Buckley photographer gives tips on making photography simple, affordable

Photography isn't the easiest (or cheapest) hobby to get into, but Buckley resident Jeni Dieringer is already becoming a regular shutterbug. The local bodybuilder started taking up photography when her mother bought her a camera for her last birthday.

Jeni Dieringer spent a night photographing the Milky Way between Bonney Lake and Buckley. The Milky Way is only visible from our hemisphere in the spring to late summer.

Jeni Dieringer spent a night photographing the Milky Way between Bonney Lake and Buckley. The Milky Way is only visible from our hemisphere in the spring to late summer.

Photography isn’t the easiest (or cheapest) hobby to get into, but Buckley resident Jeni Dieringer is already becoming a regular shutterbug.

The local bodybuilder started taking up photography when her mother bought her a camera for her last birthday.

“I always wanted to do a photoshoot, but I never had a chance to do that,” Dieringer said, adding that her mother and grandfather had some photography experience that she grew up with. “I’ve always wanted a professional camera – one that I can take good pictures with.”

Armed with a Nikon D-55 and a 55 millimeter lens, Dieringer has turned her attention toward nature photography, taking advantage of Buckley’s natural landscape and clear nights – a focus that fits well with her other hobby, hiking.

Many of the photos she’s taken are during the dead of night, when most amateur photographers would find it impossible to get a clear shot of their subject.

“I find something that I am interested in, and I do a bunch of research on it and figure out what settings are the best, and I play with the settings when I am out there,” she said. “So I’ve done a lot of research on night photography. Pretty much the galaxy and moon pictures.”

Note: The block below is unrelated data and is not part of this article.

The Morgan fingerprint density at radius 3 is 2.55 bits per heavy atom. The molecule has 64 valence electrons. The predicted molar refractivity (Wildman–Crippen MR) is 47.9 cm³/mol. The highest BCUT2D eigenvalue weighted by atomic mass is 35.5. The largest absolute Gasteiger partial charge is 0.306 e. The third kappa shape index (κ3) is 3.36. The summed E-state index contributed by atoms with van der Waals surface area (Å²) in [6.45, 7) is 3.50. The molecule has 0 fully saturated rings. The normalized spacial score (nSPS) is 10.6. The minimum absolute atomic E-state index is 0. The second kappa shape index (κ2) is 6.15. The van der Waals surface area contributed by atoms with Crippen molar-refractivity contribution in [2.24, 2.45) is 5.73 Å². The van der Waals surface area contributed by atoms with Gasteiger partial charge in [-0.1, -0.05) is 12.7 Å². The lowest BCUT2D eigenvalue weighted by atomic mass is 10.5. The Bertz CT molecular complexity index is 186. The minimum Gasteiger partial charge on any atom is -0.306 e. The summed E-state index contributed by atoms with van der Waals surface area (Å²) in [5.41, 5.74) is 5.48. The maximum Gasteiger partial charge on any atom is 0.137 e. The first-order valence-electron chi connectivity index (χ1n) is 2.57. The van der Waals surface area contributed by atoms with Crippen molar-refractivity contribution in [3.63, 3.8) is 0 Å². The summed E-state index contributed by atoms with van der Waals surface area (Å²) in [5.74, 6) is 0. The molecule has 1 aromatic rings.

Dieringer recently took a photo of the Milky Way when it was visible in the Northern hemisphere, which is from May to September at various times during the night or early morning. One of the easiest time to take photos of the Milky Way is in June between 10 p.m. and 2 a.m.

For the Milky Way shot, Dieringer said she kept her aperture as low as it can go (3.5) to limit how much light from the Milky Way reached the camera.

Dieringer also adjusted her camera’s ISO sensitivity all the way up at 6400 in order to make the camera sensor as sensitive as possible to the light it was receiving from the stars.

To compensate for the lack of light during this night shoot, Dieringer had to keep her camera shutter open for a long while – 25 to 30 seconds. To do this, she had to make sure her camera was secured on a tripod and wouldn’t be jostled in any way while taking the photo.

Dieringer’s camera settings and precision timing resulted in a clear photo of the Milky Way stretching over forest land. The best part is, she didn’t have to go far to take this photo – in fact, she took it outside her grandparent’s driveway between Buckley and Bonney Lake.

Among her other photos, Dieringer has taken advantage of the Plateau’s most famous landmark, Mount Rainier, and captured photos of the mountain in dramatic light, as well as more night photography with forests and horses.

Dieringer is on her way to making her own name in the photography business, but is open to what the future may hold in store for her and her new hobby.

“I’m going to see where this goes. It would be nice to open my own business and do photography for people,” she said. “I want to try interior photography for hotels and stuff – that would be really cool.”

More of Dieringer’s photos can be checked out on her Instagram under her username, “jeyjodee.”

Easy and affordable photography

One tip Dieringer offered to beginning photographers was researching the kind of camera you want and then trying to find a refurbished camera online. She said the camera she uses was previously owned and came at half off, perfect for an amateur who doesn’t have the money to buy a brand-new camera.

And when it comes to lessons and research, Dieringer said there’s no better place to go than online.

“Look on Youtube. That’s where I’ve learned a whole bunch of my stuff,” she said, specifically mentioning Serge Ramelli’s channel, which covers lessons in photography as well as Photoshop and Lightroom tutorials for photo editing.


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